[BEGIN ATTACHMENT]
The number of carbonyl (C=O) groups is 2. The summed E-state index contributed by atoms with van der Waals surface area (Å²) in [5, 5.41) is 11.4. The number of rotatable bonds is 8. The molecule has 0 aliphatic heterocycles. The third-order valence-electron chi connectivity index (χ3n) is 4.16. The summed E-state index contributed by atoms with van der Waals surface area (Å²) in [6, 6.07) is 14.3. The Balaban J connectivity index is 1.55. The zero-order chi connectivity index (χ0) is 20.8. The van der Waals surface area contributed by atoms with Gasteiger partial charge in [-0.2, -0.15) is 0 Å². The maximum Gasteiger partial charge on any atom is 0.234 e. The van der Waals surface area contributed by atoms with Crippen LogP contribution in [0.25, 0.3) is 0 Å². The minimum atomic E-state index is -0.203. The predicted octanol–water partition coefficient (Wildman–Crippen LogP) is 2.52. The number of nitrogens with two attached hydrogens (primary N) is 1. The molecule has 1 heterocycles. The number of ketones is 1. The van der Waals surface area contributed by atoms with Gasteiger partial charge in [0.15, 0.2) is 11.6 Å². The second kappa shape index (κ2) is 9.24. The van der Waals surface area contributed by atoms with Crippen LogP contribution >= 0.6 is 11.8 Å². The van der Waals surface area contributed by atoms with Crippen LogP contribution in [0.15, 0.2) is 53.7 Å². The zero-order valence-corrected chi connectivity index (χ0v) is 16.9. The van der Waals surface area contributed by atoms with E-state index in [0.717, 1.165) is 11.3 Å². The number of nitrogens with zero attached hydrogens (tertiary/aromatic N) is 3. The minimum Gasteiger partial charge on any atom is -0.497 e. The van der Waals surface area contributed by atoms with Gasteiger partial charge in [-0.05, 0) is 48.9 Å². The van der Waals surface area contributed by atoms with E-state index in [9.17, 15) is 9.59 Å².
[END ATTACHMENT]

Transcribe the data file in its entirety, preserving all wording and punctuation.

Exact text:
The number of carbonyl (C=O) groups is 2. The summed E-state index contributed by atoms with van der Waals surface area (Å²) in [5, 5.41) is 11.4. The number of rotatable bonds is 8. The molecule has 0 aliphatic heterocycles. The third-order valence-electron chi connectivity index (χ3n) is 4.16. The summed E-state index contributed by atoms with van der Waals surface area (Å²) in [6, 6.07) is 14.3. The Balaban J connectivity index is 1.55. The zero-order chi connectivity index (χ0) is 20.8. The van der Waals surface area contributed by atoms with Gasteiger partial charge in [-0.2, -0.15) is 0 Å². The maximum Gasteiger partial charge on any atom is 0.234 e. The van der Waals surface area contributed by atoms with Crippen LogP contribution in [0.25, 0.3) is 0 Å². The minimum atomic E-state index is -0.203. The predicted octanol–water partition coefficient (Wildman–Crippen LogP) is 2.52. The number of nitrogens with two attached hydrogens (primary N) is 1. The molecule has 1 heterocycles. The number of ketones is 1. The van der Waals surface area contributed by atoms with Gasteiger partial charge in [0.15, 0.2) is 11.6 Å². The second kappa shape index (κ2) is 9.24. The van der Waals surface area contributed by atoms with Crippen LogP contribution >= 0.6 is 11.8 Å². The van der Waals surface area contributed by atoms with Crippen LogP contribution in [0.15, 0.2) is 53.7 Å². The zero-order valence-corrected chi connectivity index (χ0v) is 16.9. The van der Waals surface area contributed by atoms with E-state index in [0.717, 1.165) is 11.3 Å². The number of nitrogens with zero attached hydrogens (tertiary/aromatic N) is 3. The minimum Gasteiger partial charge on any atom is -0.497 e. The van der Waals surface area contributed by atoms with Gasteiger partial charge in [-0.05, 0) is 48.9 Å². The van der Waals surface area contributed by atoms with E-state index in [9.17, 15) is 9.59 Å².